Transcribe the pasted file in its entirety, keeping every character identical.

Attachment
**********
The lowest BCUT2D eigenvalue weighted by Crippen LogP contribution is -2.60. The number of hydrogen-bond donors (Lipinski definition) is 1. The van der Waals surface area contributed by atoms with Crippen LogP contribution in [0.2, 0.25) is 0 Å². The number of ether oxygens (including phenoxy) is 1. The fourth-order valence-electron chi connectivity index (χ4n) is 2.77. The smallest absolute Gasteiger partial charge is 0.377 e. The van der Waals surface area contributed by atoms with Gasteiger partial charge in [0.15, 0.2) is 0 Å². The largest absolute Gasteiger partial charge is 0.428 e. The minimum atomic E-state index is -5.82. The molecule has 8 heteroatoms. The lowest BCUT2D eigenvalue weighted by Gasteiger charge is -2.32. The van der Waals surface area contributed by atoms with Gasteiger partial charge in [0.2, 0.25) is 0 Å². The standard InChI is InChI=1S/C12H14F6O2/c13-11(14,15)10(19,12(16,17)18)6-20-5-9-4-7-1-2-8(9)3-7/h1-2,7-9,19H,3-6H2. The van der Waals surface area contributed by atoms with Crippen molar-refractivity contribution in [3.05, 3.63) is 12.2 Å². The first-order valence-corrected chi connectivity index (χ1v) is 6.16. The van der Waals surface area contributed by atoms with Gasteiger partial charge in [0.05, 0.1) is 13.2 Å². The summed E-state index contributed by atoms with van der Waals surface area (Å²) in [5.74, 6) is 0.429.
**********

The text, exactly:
The lowest BCUT2D eigenvalue weighted by Crippen LogP contribution is -2.60. The number of hydrogen-bond donors (Lipinski definition) is 1. The van der Waals surface area contributed by atoms with Crippen LogP contribution in [0.2, 0.25) is 0 Å². The number of ether oxygens (including phenoxy) is 1. The fourth-order valence-electron chi connectivity index (χ4n) is 2.77. The smallest absolute Gasteiger partial charge is 0.377 e. The van der Waals surface area contributed by atoms with Gasteiger partial charge in [0.15, 0.2) is 0 Å². The largest absolute Gasteiger partial charge is 0.428 e. The minimum atomic E-state index is -5.82. The molecule has 8 heteroatoms. The lowest BCUT2D eigenvalue weighted by Gasteiger charge is -2.32. The van der Waals surface area contributed by atoms with Gasteiger partial charge in [0.2, 0.25) is 0 Å². The standard InChI is InChI=1S/C12H14F6O2/c13-11(14,15)10(19,12(16,17)18)6-20-5-9-4-7-1-2-8(9)3-7/h1-2,7-9,19H,3-6H2. The van der Waals surface area contributed by atoms with Crippen molar-refractivity contribution in [3.05, 3.63) is 12.2 Å². The first-order valence-corrected chi connectivity index (χ1v) is 6.16. The van der Waals surface area contributed by atoms with Gasteiger partial charge in [0.05, 0.1) is 13.2 Å². The summed E-state index contributed by atoms with van der Waals surface area (Å²) in [5.74, 6) is 0.429.